With the digital shift, now more than ever, clients are in the driver’s seat. In order to evolve with their needs, a business must be able to innovate.
Clients can access an almost limitless product and service offering, with fierce competition leading to lower prices. The ever-changing business landscape and innumerable uncertainties underscore the need for businesses of all sizes to position themselves to ensure their longevity and development.
- Do you find that your value proposal isn’t sufficiently distinctive for you to stand out from the competition?
- Do you feel that your customers’ expectations have changed in recent years and they want to do business differently?
- Does your business no longer bring in enough income to meet your growth needs?
- Is technology transforming how your industry does things?
If the answer to any of these questions is “yes”, it’s time for your business to take a close look at its business model to stay competitive.
Adapt or die: How your business model can impact your growth
The fast pace of technological innovations forces businesses to position themselves to deal with the changes, which may have significant short- or medium-term impacts on their industry. It’s clear that the key to success today is no longer a guarantee of success tomorrow. Businesses increasingly need to question their business model.
An Economist Intelligence Unit (EIU) study indicates that 54% of entrepreneurs consider innovation through new business models rather than new products or services as the way to gain a competitive advantage in the future. Why? Because it’s more difficult for competitors to imitate an entire innovation system than just a product or process.
It’s obvious that business sectors are transforming their business models. Examples abound:
- Airbnb in the hotel industry;
- Spotify in the music industry;
- Alibaba in distribution;
- PayPal with financial transactions, etc.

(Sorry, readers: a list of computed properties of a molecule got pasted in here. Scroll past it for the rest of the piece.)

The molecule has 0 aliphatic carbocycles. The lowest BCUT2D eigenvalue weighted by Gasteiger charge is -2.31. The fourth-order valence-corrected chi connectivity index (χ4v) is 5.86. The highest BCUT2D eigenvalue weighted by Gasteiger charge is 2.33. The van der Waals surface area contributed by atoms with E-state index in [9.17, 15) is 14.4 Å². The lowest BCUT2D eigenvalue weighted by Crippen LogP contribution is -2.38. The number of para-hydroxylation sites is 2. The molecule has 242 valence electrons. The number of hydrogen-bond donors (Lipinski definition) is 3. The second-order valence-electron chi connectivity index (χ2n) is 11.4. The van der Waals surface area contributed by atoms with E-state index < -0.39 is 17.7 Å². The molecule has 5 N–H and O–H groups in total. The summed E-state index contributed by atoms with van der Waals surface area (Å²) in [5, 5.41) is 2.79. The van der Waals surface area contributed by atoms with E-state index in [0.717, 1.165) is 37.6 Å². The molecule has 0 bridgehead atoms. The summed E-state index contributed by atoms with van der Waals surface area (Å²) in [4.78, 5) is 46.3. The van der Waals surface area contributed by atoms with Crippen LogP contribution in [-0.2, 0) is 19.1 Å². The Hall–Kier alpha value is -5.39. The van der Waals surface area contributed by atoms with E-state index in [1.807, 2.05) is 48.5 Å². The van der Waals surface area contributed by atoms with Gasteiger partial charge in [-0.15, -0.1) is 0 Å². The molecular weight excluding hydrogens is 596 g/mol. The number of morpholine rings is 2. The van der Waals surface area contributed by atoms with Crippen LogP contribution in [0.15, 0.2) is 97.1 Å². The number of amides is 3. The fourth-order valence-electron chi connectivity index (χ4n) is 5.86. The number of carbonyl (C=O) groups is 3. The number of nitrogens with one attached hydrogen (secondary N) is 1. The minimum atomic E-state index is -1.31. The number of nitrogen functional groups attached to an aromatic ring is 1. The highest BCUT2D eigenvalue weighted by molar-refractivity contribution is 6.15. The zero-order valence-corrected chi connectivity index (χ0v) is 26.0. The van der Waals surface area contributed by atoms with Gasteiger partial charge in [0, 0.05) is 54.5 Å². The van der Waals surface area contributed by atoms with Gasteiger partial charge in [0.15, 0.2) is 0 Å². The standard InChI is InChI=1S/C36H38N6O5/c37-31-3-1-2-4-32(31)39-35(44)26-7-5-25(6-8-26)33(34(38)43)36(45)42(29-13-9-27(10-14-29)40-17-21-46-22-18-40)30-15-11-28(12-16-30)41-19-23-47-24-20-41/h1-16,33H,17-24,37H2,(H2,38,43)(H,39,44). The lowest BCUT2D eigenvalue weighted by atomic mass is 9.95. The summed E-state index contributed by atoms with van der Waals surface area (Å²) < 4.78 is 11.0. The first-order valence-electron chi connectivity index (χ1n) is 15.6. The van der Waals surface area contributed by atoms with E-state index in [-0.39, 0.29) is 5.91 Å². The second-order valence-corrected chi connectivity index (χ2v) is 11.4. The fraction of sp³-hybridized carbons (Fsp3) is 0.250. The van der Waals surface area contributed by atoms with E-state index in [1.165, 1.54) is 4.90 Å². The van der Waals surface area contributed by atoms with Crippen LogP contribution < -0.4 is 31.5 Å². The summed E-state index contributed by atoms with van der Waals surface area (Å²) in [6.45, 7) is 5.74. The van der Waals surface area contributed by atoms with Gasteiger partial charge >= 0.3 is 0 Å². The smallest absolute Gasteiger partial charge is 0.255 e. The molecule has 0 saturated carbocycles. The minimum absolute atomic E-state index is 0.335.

Even more traditional industries, such as professional services, must review their business models, as we have seen with Raymond Chabot Grant Thornton. The firm recently deployed its e-accounting platform Operiō to meet the needs of its new-generation clientele.
Competition may not necessarily be found where it was expected in the past. The intermediaries have changed, bringing new opportunities to reach customers. You have to ask yourself: how can your business model help you maintain or even find new sources of income in a constantly changing marketplace?
Changing your business model
Let’s start by defining a business model. There are various definitions, but most agree that it describes how a business will create, deliver and capture added value for its customer base and generate income.
The first question to ask is how you can create value for your customers and then, how you can organize your business to deliver that value, whether it’s through your business processes, resources, value chain, business partners, etc. There are multiple possibilities for business model innovation: expanding your service offering with new upstream or downstream activities, adding a complementary product to your offering, creating value to ensure loyalty, etc.